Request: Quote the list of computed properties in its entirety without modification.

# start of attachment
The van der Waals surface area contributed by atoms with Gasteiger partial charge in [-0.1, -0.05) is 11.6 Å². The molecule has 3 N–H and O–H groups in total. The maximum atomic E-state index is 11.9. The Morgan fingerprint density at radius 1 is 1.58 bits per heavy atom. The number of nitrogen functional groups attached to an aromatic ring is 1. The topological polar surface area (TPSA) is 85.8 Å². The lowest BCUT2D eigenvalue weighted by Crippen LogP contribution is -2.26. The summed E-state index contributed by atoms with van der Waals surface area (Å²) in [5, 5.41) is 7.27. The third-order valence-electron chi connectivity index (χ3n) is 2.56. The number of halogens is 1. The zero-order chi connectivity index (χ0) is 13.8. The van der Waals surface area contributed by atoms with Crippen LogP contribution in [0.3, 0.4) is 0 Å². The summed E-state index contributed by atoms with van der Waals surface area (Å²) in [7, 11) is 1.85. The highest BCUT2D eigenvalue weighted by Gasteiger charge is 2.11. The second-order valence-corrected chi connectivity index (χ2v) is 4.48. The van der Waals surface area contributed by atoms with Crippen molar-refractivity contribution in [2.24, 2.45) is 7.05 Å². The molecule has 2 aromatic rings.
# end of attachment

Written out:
The van der Waals surface area contributed by atoms with Gasteiger partial charge in [-0.1, -0.05) is 11.6 Å². The molecule has 3 N–H and O–H groups in total. The maximum atomic E-state index is 11.9. The Morgan fingerprint density at radius 1 is 1.58 bits per heavy atom. The number of nitrogen functional groups attached to an aromatic ring is 1. The topological polar surface area (TPSA) is 85.8 Å². The lowest BCUT2D eigenvalue weighted by Crippen LogP contribution is -2.26. The summed E-state index contributed by atoms with van der Waals surface area (Å²) in [5, 5.41) is 7.27. The third-order valence-electron chi connectivity index (χ3n) is 2.56. The number of halogens is 1. The zero-order chi connectivity index (χ0) is 13.8. The van der Waals surface area contributed by atoms with Crippen LogP contribution in [0.3, 0.4) is 0 Å². The summed E-state index contributed by atoms with van der Waals surface area (Å²) in [7, 11) is 1.85. The highest BCUT2D eigenvalue weighted by Gasteiger charge is 2.11. The second-order valence-corrected chi connectivity index (χ2v) is 4.48. The van der Waals surface area contributed by atoms with Crippen molar-refractivity contribution in [2.24, 2.45) is 7.05 Å². The molecule has 2 aromatic rings.